And it was it this point that I discovered something that scares me more than just a little. She said ALL OD ride Vet Checks (including the 100 mile rides) are away checks, meaning that your crew travels with you in preferably a 4-wheel drive truck or you need to prepare separate garbage bags full of crap for every check. That thought is a little daunting for me. Admittedly, there is only one away vet check for a 25 mile ride, but still, that is a lot of preparation, and it means doing an OD ride without a crew is probably even more challenging than a ride that has at least some checks at the ride camp. On the other hand, you probably never have to deal with the mental issue of having ridden 75 miles and needing to convince your horse (and yourself) that he really does have to go back out on the trail again. I am definitely going to have to start wining and dining potential crew members. I'll write more on this later in my next post, but I can see how essential having even just one person crew for you can be.
Our final stop was the Trailering Tips booth. I regretably didn't get the names of the other presenters, but this part of the session was done by Jack Weber. I know because he gave us his phone number and told us to call if we ever had any questions. Wow! That was very generous of him, especially because he is also the president of OD and probably has enough to do without answering questions from newbies. Anyway, he had a trailer set up and walked us through some equipment that he recommended, especially for changing tires (Trailer Aid, cross lug wrench, blocks for other axle to stablize the trailer when it is jacked up). Apparently my USRider membership won't do me any good if I break down somewhere that doesn't have cell reception. (dang it!)
He also had a loading tip for reluctant horses, which would probably be really helpful if you have a helper. He suggested tying a lunge line to each side of the back of the trailer to form a channel. Then, have your helper stand behind the horse holding the lines as if to drive the horse while you lead the horse into the trailer. He said he's never had a horse fail to load using that method. However, if you're trying to load your reluctant horse by yourself, here's my suggestion. Get your lunge line or any 20-30 foot rope (that you thoughtfully packed). Run it through the tie ring at the front of the trailer and bring both ends to the back of the trailer. Attach one end to your horse's halter. Either hold onto the other end, or if the line isn't long enough, attach your lead rope to the end and hold the lead rope. Then, get a whip for your other hand. Stand to the side and slightly behind your horse and drive him onto the trailer. If you need more leverage, use a lungeing caveson instead of a halter because the caveson has a ring on the top of the horse's nose, giving you maximum leverage. If your horse tries to back up, hold on to that rope for dear life and use the whip to drive him forward. Make sure you always keep the rope taut (not necessarily tight) so your horse doesn't step on it as he leaps into the trailer:) I thought of this method when my giant and normally super loading horse decided one day that he just wasn't getting on the trailer. I didn't have help, so I needed a way to get him motivated without a helper. Cross fingers, but this has always worked for me.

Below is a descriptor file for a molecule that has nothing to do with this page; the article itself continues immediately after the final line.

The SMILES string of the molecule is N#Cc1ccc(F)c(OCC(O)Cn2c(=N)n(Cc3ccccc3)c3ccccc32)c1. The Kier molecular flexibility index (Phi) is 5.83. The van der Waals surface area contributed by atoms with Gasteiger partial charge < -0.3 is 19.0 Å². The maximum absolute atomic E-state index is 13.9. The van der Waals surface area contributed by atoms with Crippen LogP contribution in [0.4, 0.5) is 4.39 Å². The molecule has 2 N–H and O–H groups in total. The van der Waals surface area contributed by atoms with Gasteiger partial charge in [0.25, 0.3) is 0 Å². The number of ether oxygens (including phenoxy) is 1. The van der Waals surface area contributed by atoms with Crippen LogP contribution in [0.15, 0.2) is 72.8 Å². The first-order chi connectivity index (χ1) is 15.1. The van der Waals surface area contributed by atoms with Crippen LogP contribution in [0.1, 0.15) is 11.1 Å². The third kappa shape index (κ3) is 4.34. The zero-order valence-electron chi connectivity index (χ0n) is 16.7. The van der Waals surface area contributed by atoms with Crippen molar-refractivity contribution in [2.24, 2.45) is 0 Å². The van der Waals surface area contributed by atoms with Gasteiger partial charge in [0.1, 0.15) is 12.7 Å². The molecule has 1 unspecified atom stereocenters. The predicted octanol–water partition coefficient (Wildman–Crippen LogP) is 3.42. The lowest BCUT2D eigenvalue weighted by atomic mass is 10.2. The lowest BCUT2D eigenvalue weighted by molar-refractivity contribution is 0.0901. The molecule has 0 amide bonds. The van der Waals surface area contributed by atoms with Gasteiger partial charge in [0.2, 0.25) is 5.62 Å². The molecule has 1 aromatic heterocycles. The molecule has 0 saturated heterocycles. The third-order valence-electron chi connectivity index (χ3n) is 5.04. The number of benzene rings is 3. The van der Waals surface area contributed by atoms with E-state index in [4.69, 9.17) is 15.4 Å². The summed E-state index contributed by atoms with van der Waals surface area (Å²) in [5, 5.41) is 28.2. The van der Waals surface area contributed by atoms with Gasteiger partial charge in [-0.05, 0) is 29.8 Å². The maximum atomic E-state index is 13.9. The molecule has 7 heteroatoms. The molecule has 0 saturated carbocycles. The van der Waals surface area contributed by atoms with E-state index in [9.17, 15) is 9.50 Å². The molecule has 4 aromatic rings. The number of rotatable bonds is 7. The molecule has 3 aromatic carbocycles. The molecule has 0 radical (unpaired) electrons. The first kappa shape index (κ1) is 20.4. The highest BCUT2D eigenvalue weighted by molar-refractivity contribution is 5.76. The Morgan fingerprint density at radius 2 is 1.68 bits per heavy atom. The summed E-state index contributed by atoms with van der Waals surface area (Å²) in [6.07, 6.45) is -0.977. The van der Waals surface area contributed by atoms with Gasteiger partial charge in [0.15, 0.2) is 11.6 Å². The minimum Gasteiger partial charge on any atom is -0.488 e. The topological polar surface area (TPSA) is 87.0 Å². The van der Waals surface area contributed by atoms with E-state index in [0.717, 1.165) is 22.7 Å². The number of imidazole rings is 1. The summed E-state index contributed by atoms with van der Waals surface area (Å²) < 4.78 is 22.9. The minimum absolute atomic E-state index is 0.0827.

Jack had a few other suggestions for beefing up your trailer to make it more visible and to help you manuever in the dark. He mentioned having high-mounted brake lights installed on the back so that cars farther behind you can see if you apply your brakes because the car right behind you may block your factory-intalled brake lights. He also suggested installing back-up lights, which automatically come on when you start to back. That way, you have better visibility, especially if you are by yourself and don't have someone to help you find your way in tricky terrain. Along those same lines, he mentioned that step-up trailers tend to work better for endurance riders because you often need to load or unload in uneven terrain and ramps tend to not be stable, which can freak out even a seasoned loader.
Whew! That was a lot of information to learn in 2 and a half hours, but totally worth it. In fact, I feel like I should send more money because my fee (I can't remember exactly how much, but something like $25 or $35) wasn't enough to cover all the great info presented.
Next up, how did my practice ride go?